Through this we see the 1920’s morph like clay to become the 1930/1950’s. Just like Doris Delevingne becomes ‘The Viscountess Castlerosse, Palm Springs ’ by Sir John Lavery.
Yes, Cara Delevingne is her grand-niece. How cool is that! Interesting too that Cara is especially creative. As previously stated in my blog, David Hockney really is a serious art student and a master art working genius.
Value ‘The Viscountess Castlerosse, Palm Springs ’ as a piece of art history entwined.
Living Art, Girls On Film.
The paint application of ‘Violet Keppel, Mrs Denys Robert Trefusis’ is urgent, exquisite and untamed. Perhaps Violet is portraying herself in a new way for the world to respect her?
“I Am As I Find” a saying by Matt The Unfathomable Artist.
Respect is not necessarily what we do as people. It’s the inner motivation and intent of what we are.Anyone wishing to master water painting should check this preposterously life-like painting by Sir John Lavery called ‘Boating On The Thames ’.
We believe the foreground lady is laid-back relaxing in the boat. We believe the ripples of bluish-green water by wind and movement. I also thoroughly enjoy those two swans making a quiet appearance. The sense of reflected light upon the water is carefully considered and astonishingly accurate.
Sir John Lavery shows skilful draughtspersonship. Detail you can take hold of. If the nearest boat was at the waters edge we could likely reach out and make it swirl around. Purely for our amusement. Maybe they’d fall in? Oh how that would make us laugh.
What really is man’s work?Another painting by Sir John Lavery that was a must to include in my blog..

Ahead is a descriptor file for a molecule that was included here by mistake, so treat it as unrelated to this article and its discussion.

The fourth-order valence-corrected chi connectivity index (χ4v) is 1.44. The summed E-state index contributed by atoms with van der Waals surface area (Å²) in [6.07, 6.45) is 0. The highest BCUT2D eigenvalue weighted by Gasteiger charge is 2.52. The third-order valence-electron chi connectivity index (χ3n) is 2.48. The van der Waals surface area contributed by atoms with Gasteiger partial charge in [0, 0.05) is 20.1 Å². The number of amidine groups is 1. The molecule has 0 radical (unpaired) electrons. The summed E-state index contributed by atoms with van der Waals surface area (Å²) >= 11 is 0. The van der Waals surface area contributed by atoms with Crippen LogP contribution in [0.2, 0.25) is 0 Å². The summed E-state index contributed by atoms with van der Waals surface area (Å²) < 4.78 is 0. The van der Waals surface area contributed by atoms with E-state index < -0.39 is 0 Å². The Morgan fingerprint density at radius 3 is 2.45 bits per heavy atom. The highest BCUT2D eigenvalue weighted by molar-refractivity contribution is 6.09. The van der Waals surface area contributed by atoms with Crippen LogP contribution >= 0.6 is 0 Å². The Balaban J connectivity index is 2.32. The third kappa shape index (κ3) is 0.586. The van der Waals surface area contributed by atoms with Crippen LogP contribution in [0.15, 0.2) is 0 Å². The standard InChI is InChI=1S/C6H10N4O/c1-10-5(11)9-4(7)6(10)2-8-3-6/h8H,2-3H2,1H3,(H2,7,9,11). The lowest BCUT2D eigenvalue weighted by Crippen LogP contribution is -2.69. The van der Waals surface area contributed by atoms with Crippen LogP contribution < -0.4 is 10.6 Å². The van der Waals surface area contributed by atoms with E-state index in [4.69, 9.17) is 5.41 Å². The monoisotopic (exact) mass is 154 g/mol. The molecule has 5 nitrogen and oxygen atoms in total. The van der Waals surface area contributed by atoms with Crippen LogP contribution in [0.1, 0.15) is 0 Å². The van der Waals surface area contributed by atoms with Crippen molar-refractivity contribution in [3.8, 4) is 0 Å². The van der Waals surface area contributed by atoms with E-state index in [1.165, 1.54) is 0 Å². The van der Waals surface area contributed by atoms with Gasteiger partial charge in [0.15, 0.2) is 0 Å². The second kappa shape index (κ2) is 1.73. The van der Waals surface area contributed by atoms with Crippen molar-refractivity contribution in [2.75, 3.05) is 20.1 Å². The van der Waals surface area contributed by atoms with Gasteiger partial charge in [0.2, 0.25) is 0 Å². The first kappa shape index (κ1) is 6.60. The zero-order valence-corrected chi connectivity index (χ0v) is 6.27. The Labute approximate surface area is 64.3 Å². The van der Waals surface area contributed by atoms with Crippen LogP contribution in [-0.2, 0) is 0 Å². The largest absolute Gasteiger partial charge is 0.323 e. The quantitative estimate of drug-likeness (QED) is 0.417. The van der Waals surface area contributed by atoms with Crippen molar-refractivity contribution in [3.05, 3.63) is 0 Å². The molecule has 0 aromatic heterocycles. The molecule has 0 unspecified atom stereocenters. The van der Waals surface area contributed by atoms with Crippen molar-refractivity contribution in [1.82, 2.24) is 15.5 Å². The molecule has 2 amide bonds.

‘Mariana, ‘Is this the End? To be Left Alone, To Live Forgotten and Die Forlorn.’  is stylistic and colour rich like those glossy hair adverts. Mariana is voluptuously attractive yet despondent with loss. Everything about her screams ‘help and comfort, please apply’.
Her most outer garment beckons us to cuddle her to a modicum of happiness once again. The tone of her buttoned tunic is solemn, guarded, prim and proper. Background detail is uncheery and perfectly balanced.
Using hues that replicate foreground detail is an excellent way to balance a painting’s composition. Here Sir John Lavery uses this method cleverly. The background does not compete for our attention.
Rather this accentuates our selective viewing order of eyes, the portrait expression/feeling, her facial shape, hair and lighting detail contrasts, clothing choice and her bodily structure/positioning.
I love this painting for in this very artwork it is absolutely clear why Lavery was later commissioned to represent Irish banknotes and coins. This he achieved through his outstanding artwork of Lady Lavery for some 49 years!
Stylistic artworks require great story telling ability. Throughout his works Sir John Lavery establishes himself amongst Irish folklore, art history and popular culture as a collectors dream. Lavery portraits are triumphant and his architectural scenes definitive.
Some of my personal favourites by Sir John Lavery – ‘Under The Cherry Tree’, ‘Viscount Morley Addressing the House of Lords’, ‘Loch Katrine’, ‘Edne May in the Belle of New York’ and ‘A Lady In Brown’.